The blog of a thinkerer.
By @featureenvy

All rights reserved.

"Working with Unix Processes" Review (By Jesse Storimer)

The last thing I want to do is dealing with low-level operating system things. That's one of the reasons why I like Ruby, because it keeps me from having to deal with all that. So why the hell would I read "Working with Unix Processes"? Well, first, it was the book of choice for the (fantastic) Ruby Rogues podcast, episode 058. And second: It was a really amazing ride! Jesse managed to get down to the lowest level and still managed to explain everything in terms I actually understand! You can get the book on Amazon for around 17.00€ ($21.00). Side note: "Working with Unix Processes" was first self published by Jesse Storimer over at workingwithunixprocesses.com, but has now been picked up by The Pragmatic Programmers.


Working with Unix Processes concentrates on the rarely used Ruby module Kernel#fork and its companions. Jesse Storimer starts out with a gentle introduction to processes, process IDs and everything else you didn't know you wanted to know about processes. Did you know, for example, that processes belong to a process group? And that a whole process group can be killed at the same time? And that that's basically how a terminal emulator works? No? Neither did I! After he explains everything about processes, he goes on and explains that processes can fork. This is actually a very important feature of all operating system. All processes are spawned from one process, which is created at boot. And so he introduces us to process parents, children, and orphaned processes, and what that means. After forking, the next important thing is joining processes together again (for example to enable multicore processing). Of course, now that we have multiple processes, another important aspect is communication between processes. This is done either through signals or interprocess communication. He then ends "Working with Unix Processes" with an extensive Appendix, where he digs deeper into the inner workings of such gems as Resque or Unicorn.

The good

One part I loved about the book is that each chapter has a short note on "Use in the real world". Here Jesse Storimer highlights projects that use the aforementioned technique. Another nice thing he did was include a Spyglass server. This is a heavily documented server in Ruby that he developed specifically for the book, to highlight how his techniques can be leveraged. Reading through it is pure joy! A very nice feature of the book is that it is a living book. Since Jesse released it (Dec 20, 2011) he released 14 new version (some just fix typos, but others added full new chapters or new and extended explanations for the things he explained.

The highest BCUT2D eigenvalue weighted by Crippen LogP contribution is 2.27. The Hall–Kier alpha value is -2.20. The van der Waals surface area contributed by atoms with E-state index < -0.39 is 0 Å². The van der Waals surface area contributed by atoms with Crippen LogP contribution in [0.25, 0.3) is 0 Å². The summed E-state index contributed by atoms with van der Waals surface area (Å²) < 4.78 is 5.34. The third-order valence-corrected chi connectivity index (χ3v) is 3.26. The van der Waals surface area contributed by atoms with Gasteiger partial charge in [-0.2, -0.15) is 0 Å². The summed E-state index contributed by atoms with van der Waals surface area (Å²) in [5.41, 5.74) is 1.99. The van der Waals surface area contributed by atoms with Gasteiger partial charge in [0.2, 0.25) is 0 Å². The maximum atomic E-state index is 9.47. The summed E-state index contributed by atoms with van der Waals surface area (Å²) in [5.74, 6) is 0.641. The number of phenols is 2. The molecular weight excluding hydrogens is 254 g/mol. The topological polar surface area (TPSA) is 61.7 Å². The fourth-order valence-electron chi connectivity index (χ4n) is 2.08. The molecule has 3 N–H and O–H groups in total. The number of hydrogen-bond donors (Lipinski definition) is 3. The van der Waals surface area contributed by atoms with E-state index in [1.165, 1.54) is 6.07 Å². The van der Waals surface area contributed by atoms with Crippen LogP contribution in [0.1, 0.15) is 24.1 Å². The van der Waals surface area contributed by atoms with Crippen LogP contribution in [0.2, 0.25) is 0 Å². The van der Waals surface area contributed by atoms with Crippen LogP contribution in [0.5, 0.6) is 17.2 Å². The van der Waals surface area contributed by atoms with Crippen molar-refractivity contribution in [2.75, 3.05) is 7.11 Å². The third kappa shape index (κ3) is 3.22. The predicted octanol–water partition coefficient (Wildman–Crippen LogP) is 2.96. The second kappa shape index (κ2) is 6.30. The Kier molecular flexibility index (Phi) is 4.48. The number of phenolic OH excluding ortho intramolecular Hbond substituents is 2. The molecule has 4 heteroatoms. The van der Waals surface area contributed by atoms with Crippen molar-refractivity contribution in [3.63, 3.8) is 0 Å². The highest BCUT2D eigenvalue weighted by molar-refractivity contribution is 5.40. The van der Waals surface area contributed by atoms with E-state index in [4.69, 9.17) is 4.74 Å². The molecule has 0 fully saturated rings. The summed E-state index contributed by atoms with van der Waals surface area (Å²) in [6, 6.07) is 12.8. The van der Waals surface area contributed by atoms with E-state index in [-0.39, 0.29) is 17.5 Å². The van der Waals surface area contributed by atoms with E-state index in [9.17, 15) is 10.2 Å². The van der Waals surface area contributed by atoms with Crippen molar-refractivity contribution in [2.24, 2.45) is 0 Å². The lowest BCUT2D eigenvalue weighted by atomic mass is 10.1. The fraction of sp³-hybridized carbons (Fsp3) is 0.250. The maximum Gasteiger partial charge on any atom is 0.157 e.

The bad

For one, the name. It is called "Working with Unix Processes", but a better name would have been "Working with Unix Processes in Ruby". A lot of the advise he gives is very Ruby specific, and all examples are in Ruby. I'm not saying it isn't applicable if you use other languages, but this book focuses on Ruby. Of course, this was the audience he had in mind, but it is something that everyone should remember when buying this book. I am also not sure what the target audience for the book is. A system programmer (which doesn't know Ruby) doesn't need to be told how fork works, or what process IDs are. For a Ruby programmer that just tries to leverage some more programming near the system, the book was a bit too terse, and the examples were too abstract.


Besides its shortcoming, I found it a great book to read. You can read it in 3 hours (aka a rainy Sunday afternoon) and get through it pretty quickly. If you want to dive deeper, the source code to Spyglass and the other mentioned open source projects are right at your fingertips. I recommend this book to everyone who is interested in a more systems programming approach, and wants to know the basics so he can see when they could help. Ruby knowledge is required though, or else the book won't make that much sense. The topic sounds boring, mundane even, but I think if you are at least a bit curious you should give it a chance and read it. Sparked your interest? Then don' wait and get the book! If you liked this post, you should follow me on Twitter and signup for the RSS feed!